The Song dynasty’s chief defects were two. The first was a relatively weak military position toward powerful and predatory nomads in the north because of excessive military centralization intended as a guard against civil war; thus the unheroic policy of utilizing China’s wealth to buy peace was arguably a rational and humane choice intended to avoid the devastation of war and maintain political stability. The second defect was a tendency to administrative paralysis caused by intense factional disputes among bureaucrats, arising from the Confucian stress on principled search for truth by individuals and a heightened emphasis on personal loyalty to the ruler, which allowed no place for a loyal opposition.

Song China’s burgeoning emporia attracted resident merchants from distant points in the Islamic trade networks which then spanned Eurasia. A Jewish community, which Chinese did not distinguish clearly from Muslims, is known to have existed by the eleventh century in Kaifeng, where it remained well established for eight centuries until being dispersed during civil disturbances in the nineteenth century. Thus, although in recent years some Chinese citizens have affirmed personal Jewish ancestry, Jews have not been officially recognized as one of the fifty-six ethnic communities or five religions of contemporary China. On the other hand, Quanzhou 泉州, a port city on the southeast coast, during the Southern Song hosted a large population of Islamic traders whose descendants remain today a conspicuous and distinctive presence in that area.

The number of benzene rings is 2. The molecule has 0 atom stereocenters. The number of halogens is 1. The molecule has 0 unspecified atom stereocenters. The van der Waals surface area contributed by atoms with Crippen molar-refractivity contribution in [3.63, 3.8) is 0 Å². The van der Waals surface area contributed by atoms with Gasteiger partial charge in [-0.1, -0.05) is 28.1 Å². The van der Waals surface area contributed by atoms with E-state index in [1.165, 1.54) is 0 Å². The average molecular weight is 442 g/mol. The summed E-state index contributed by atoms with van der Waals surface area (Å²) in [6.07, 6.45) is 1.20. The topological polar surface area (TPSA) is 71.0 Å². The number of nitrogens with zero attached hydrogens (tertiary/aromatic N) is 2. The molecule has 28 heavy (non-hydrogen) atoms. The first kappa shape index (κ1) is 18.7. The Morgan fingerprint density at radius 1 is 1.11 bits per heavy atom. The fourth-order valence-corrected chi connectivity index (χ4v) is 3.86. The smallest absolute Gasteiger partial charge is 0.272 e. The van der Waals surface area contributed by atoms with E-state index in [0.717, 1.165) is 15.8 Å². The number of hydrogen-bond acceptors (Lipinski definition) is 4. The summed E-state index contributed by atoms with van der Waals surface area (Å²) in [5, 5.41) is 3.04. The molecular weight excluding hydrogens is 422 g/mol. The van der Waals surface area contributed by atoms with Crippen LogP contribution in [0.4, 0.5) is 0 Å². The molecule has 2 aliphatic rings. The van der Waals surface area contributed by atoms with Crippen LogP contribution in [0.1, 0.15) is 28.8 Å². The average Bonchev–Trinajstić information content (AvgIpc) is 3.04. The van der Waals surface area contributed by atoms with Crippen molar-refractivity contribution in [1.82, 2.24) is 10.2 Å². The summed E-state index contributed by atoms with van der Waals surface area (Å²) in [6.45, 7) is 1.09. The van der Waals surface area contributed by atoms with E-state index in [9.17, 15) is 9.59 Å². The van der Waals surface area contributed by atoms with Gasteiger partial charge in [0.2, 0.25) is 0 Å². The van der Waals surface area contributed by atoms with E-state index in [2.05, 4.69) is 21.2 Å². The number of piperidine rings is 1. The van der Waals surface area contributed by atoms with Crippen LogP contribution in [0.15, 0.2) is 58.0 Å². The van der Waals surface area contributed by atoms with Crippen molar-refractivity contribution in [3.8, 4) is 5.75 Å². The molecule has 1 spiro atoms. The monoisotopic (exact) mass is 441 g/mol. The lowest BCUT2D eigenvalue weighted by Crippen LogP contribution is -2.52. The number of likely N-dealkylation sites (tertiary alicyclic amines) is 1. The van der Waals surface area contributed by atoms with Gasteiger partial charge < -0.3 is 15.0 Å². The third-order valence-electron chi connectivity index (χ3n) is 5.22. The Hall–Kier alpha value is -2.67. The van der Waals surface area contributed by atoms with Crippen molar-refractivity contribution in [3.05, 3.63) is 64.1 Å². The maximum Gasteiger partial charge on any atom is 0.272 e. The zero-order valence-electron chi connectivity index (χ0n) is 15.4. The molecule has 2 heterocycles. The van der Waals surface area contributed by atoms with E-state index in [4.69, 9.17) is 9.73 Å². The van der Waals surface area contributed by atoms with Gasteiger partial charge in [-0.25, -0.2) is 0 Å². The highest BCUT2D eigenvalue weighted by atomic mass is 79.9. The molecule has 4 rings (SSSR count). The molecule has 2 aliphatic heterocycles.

Iron production in Song China reached levels unmatched anywhere until the nineteenth century. Chinese utilized coal, a fuel unknown to Europeans like Marco Polo, who wondered at the black rock that burned when he visited China in the generation following the Song dynasty’s fall. Song period advances in the application of agricultural technology, such as a pedal-driven waterwheel for irrigation, in combination with the sophisticated use of multiple cropping, dramatically increased agricultural output, especially in the long Yangzi River valley from Nanjing 南京 west to Sichuan 四川 and further south. Intense use of water transport in the many canals, rivers, and lakes of south China underlay development of marine technology employed in building the contemporary world’s largest and best designed ocean-going vessels. Such ships, constructed with sternpost rudders and watertight compartments, and carrying several hundred men, often sailed to ports of the western Indian Ocean.